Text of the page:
NetWellness is a global, community service providing quality, unbiased health information from our partner university faculty. NetWellness is commercial-free and does not accept advertising.
Wednesday, May 4, 2016
Would a Colonoscopy be Indicated?
I`m 56 and in decent health except for recent bouts of constipation/diarrhea and some rectal bleeding (only a moderate amount, but distressing to me). I only recently started seeing a famly practice doctor to get routine screening exams and she suggested geting a colonoscopy; my mom had a history of adenomas and my dad had a colon resection in his 40`s. Both my parents are deceased and were living overseas so I don`t have details of their medical histories, but I`m pretty sure that my dad did have colon cancer. My doctor said that she could do a flex in the office, but that we should just go ahead and consider me high risk and do the colonoscopy. That`s my first question: is that reasonable? I live alone in a remote area and will have to drive myself home from the colonoscopy, so I can`t get sedation (which is o.k. with me)..so my choice is a colonoscopy without sedation or no colonoscopy. My second question: is an unsedated colonoscopy of lower quality than an exam with drugs? I understand that it`s uncomfortable; that`s o.k. I spoke with the GI department of the hospital where the exam will be done and the answers range from "colonoscopy can`t be done unsedated and if it is the quality will be poor" to: "if you can tolerate bad gas pains, you should be fine, and unsedated exams take longer". The GI department initially told me that an unsedated exam was impossible, but theycalled me back the next day and said that unsedated exams are possible, but that they discourage them because it slows their schedule down too much. I would appreciate your opinion. Thanks.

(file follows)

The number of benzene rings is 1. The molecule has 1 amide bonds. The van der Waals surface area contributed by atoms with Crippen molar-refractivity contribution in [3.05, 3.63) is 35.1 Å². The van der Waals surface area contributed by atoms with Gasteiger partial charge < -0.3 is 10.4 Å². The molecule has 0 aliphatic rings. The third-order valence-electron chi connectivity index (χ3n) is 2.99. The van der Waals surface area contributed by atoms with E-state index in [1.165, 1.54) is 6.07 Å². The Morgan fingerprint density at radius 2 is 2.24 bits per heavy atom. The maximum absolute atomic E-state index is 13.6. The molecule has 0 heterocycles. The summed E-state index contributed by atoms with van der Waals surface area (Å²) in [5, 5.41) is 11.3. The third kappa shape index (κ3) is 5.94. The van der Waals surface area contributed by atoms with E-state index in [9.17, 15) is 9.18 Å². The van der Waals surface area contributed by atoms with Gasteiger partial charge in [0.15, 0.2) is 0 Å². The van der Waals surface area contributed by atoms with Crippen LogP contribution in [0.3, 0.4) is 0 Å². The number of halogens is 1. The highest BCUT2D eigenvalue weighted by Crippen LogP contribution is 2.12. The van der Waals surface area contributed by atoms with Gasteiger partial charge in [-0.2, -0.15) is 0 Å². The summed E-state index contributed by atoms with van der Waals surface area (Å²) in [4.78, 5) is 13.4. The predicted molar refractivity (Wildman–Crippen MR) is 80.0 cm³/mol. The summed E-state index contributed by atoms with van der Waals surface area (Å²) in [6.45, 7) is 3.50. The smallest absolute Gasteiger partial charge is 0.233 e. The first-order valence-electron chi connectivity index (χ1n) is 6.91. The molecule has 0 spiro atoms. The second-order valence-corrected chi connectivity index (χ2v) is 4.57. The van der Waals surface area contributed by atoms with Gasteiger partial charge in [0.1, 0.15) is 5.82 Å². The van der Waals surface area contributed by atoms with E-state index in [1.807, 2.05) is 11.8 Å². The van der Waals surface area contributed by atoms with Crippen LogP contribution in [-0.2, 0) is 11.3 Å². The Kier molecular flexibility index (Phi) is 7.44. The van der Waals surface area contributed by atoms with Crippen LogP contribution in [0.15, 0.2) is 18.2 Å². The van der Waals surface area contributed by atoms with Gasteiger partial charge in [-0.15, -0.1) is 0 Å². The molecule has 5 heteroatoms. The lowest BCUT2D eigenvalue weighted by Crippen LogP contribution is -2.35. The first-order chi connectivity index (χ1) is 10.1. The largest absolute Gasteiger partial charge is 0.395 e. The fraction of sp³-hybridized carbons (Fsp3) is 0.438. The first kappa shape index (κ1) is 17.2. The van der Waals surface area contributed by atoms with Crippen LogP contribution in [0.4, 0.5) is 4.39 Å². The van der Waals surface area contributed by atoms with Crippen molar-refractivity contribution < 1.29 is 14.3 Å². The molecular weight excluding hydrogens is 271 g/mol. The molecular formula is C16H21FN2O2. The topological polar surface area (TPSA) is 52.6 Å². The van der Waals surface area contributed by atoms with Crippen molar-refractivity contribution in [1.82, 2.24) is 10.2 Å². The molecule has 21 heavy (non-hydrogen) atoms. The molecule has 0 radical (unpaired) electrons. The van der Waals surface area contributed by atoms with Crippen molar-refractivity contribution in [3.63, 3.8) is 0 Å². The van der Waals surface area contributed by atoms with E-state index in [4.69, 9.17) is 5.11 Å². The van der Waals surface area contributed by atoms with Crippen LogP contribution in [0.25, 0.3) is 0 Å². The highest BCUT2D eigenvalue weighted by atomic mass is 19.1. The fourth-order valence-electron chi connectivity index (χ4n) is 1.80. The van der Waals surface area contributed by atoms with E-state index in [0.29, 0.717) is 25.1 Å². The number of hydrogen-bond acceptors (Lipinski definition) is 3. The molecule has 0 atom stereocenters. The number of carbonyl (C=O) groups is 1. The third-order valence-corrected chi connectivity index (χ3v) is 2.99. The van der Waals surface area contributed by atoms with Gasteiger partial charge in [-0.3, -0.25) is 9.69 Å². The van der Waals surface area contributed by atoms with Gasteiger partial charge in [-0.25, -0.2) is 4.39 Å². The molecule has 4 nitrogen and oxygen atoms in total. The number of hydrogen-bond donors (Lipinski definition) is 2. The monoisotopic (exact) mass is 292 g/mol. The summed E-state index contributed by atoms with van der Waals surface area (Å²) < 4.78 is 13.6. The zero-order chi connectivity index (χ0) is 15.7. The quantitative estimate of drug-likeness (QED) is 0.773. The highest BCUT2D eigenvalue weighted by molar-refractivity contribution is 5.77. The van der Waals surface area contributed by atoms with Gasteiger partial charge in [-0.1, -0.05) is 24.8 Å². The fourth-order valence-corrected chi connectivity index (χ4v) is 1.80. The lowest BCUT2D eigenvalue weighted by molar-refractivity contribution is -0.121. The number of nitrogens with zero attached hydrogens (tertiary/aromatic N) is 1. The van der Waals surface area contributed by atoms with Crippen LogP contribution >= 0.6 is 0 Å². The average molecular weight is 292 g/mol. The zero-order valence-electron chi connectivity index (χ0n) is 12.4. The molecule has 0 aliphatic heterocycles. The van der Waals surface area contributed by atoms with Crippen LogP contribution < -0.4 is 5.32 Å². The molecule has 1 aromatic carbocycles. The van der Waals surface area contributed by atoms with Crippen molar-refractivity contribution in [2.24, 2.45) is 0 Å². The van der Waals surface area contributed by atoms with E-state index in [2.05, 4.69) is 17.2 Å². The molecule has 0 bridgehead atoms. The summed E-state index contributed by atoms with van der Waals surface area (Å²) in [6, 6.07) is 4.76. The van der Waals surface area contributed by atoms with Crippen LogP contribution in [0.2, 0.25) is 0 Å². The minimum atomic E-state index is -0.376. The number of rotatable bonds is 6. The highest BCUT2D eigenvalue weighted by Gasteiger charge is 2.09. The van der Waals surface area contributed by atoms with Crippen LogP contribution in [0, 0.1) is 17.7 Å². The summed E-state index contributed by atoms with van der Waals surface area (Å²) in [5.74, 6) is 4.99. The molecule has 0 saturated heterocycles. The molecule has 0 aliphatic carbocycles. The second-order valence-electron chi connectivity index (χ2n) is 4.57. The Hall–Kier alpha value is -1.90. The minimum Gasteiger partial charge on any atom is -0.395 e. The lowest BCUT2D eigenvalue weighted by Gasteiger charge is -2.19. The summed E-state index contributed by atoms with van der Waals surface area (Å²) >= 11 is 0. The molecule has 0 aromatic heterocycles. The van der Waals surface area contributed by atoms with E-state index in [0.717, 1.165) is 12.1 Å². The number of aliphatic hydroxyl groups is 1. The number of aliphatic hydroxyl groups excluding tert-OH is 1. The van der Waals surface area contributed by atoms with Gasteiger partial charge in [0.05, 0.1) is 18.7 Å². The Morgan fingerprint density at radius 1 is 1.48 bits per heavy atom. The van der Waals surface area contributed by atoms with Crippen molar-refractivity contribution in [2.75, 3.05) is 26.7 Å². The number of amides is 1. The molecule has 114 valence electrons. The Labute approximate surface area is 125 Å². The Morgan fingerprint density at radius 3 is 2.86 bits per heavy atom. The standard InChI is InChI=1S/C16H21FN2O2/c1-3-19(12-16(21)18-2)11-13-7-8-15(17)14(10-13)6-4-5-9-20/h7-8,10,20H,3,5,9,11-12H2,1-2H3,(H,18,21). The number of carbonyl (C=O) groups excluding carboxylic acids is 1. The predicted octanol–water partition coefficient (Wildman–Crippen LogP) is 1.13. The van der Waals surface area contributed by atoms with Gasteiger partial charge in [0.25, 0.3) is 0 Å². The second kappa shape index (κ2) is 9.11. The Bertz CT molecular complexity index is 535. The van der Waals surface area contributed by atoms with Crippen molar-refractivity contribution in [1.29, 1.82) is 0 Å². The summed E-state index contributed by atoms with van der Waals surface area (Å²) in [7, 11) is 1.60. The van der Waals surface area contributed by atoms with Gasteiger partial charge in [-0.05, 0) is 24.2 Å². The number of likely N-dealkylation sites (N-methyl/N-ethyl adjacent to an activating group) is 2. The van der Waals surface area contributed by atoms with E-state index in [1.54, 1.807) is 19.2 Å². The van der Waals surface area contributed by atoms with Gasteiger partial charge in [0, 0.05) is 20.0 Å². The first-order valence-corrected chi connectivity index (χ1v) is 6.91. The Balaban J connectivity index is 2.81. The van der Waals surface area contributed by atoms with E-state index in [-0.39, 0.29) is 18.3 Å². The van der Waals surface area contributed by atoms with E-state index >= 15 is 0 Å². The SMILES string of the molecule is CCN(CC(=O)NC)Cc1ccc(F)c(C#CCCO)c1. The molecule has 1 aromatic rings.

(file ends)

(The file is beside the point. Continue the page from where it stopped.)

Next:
A colonosocopy should be done in view of your age and risk factors. Unsedated exams are difficult for both patient and physician. I would consider getting sedation, and staying in a nearby hotel overnight; ask if that can be arranged through the department.
Janice Frederick Rafferty, MD
Professor of Surgery
Chief of Colorectal Surgery Division
College of Medicine
University of Cincinnati